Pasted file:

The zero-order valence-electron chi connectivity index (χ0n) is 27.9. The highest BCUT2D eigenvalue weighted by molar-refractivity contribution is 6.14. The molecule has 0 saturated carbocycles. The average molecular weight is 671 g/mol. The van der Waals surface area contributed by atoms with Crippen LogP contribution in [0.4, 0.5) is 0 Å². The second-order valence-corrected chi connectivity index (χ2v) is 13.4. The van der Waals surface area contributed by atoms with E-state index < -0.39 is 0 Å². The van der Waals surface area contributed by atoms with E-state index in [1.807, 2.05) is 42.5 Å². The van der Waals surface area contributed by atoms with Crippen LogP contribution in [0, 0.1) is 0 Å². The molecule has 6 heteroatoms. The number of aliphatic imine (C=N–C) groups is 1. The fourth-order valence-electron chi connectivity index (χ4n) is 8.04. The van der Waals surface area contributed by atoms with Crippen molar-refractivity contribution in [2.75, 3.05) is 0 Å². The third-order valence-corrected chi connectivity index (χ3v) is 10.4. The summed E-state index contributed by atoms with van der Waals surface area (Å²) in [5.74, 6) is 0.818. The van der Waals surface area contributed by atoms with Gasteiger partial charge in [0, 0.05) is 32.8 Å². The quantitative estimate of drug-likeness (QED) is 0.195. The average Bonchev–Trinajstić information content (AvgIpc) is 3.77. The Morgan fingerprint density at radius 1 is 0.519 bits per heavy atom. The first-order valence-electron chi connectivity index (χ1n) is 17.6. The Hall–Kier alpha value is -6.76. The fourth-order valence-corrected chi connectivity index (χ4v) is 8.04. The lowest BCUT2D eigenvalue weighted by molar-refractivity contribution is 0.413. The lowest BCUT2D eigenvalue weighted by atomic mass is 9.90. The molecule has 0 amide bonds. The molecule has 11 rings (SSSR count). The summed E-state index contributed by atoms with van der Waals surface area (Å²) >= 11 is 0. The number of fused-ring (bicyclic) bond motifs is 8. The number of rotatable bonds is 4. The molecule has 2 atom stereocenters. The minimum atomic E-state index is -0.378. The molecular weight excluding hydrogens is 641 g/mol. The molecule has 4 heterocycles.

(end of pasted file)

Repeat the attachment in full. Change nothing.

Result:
The zero-order valence-electron chi connectivity index (χ0n) is 27.9. The highest BCUT2D eigenvalue weighted by molar-refractivity contribution is 6.14. The molecule has 0 saturated carbocycles. The average molecular weight is 671 g/mol. The van der Waals surface area contributed by atoms with Crippen LogP contribution in [0.4, 0.5) is 0 Å². The second-order valence-corrected chi connectivity index (χ2v) is 13.4. The van der Waals surface area contributed by atoms with E-state index < -0.39 is 0 Å². The van der Waals surface area contributed by atoms with E-state index in [1.807, 2.05) is 42.5 Å². The van der Waals surface area contributed by atoms with Crippen LogP contribution in [0, 0.1) is 0 Å². The molecule has 6 heteroatoms. The number of aliphatic imine (C=N–C) groups is 1. The fourth-order valence-electron chi connectivity index (χ4n) is 8.04. The van der Waals surface area contributed by atoms with Crippen molar-refractivity contribution in [2.75, 3.05) is 0 Å². The third-order valence-corrected chi connectivity index (χ3v) is 10.4. The summed E-state index contributed by atoms with van der Waals surface area (Å²) in [5.74, 6) is 0.818. The van der Waals surface area contributed by atoms with Gasteiger partial charge in [0, 0.05) is 32.8 Å². The quantitative estimate of drug-likeness (QED) is 0.195. The average Bonchev–Trinajstić information content (AvgIpc) is 3.77. The Morgan fingerprint density at radius 1 is 0.519 bits per heavy atom. The first-order valence-electron chi connectivity index (χ1n) is 17.6. The Hall–Kier alpha value is -6.76. The fourth-order valence-corrected chi connectivity index (χ4v) is 8.04. The lowest BCUT2D eigenvalue weighted by molar-refractivity contribution is 0.413. The lowest BCUT2D eigenvalue weighted by atomic mass is 9.90. The molecule has 0 amide bonds. The molecule has 11 rings (SSSR count). The summed E-state index contributed by atoms with van der Waals surface area (Å²) >= 11 is 0. The number of fused-ring (bicyclic) bond motifs is 8. The number of rotatable bonds is 4. The molecule has 2 atom stereocenters. The minimum atomic E-state index is -0.378. The molecular weight excluding hydrogens is 641 g/mol. The molecule has 4 heterocycles.